A sample text widget

Etiam pulvinar consectetur dolor sed malesuada. Ut convallis euismod dolor nec pretium. Nunc ut tristique massa.

Nam sodales mi vitae dolor ullamcorper et vulputate enim accumsan. Morbi orci magna, tincidunt vitae molestie nec, molestie at mi. Nulla nulla lorem, suscipit in posuere in, interdum non magna.

The Magiculum, by Todd Landman (ed.)

Reviewed by Psyche

Editor Todd Landman decided he’d like to create a magiculum vitae, a sort of magical resume, and became interested what such a thing would look like among those of his friends and associates. Landman invited them to write essays about their experiences, and the only guideline seems to have been three questions: 1) What in your upbringing and formation lead you to magic?, 2) What does magic mean for you?, and 3) In what ways odes magic affect your day-today-living? From there, The Magiculum was born.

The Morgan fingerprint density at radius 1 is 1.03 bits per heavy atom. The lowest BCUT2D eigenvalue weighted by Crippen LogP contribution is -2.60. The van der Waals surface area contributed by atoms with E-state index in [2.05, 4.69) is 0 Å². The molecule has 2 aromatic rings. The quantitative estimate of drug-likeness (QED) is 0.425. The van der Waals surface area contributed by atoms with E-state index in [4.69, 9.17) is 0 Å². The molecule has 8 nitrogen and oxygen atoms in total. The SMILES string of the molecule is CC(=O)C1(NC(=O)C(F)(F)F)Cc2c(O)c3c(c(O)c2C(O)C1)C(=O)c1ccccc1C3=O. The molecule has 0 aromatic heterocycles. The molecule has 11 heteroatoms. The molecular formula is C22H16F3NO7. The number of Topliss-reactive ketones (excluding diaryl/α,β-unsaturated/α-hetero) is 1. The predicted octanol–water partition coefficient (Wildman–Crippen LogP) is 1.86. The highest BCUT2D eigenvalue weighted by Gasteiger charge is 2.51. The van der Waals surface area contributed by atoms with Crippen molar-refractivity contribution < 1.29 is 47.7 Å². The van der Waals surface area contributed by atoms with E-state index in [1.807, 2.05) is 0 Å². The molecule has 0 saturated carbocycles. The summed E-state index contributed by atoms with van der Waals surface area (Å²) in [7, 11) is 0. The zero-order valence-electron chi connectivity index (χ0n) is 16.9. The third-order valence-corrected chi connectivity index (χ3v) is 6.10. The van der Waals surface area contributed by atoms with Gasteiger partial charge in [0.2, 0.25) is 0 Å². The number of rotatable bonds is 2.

Stuart Nolan’s “Birds and Fish” opens with a poem, which leads into a discussion about the idea of playful deceit, suspension of disbelief, and poetic faith. In “Magus: Dangerous kids and the seduction of power,” Daniele Nigris takes these ideas further, and in the process drops the playfulness for something much more sinister. He describes bullying a classmate and taking pride in making her cry, as if this were a sensible pastime. From that seminal moment, his interest in magic seems spurred from a desire to dominate and control.

Read the full review

Comments are closed.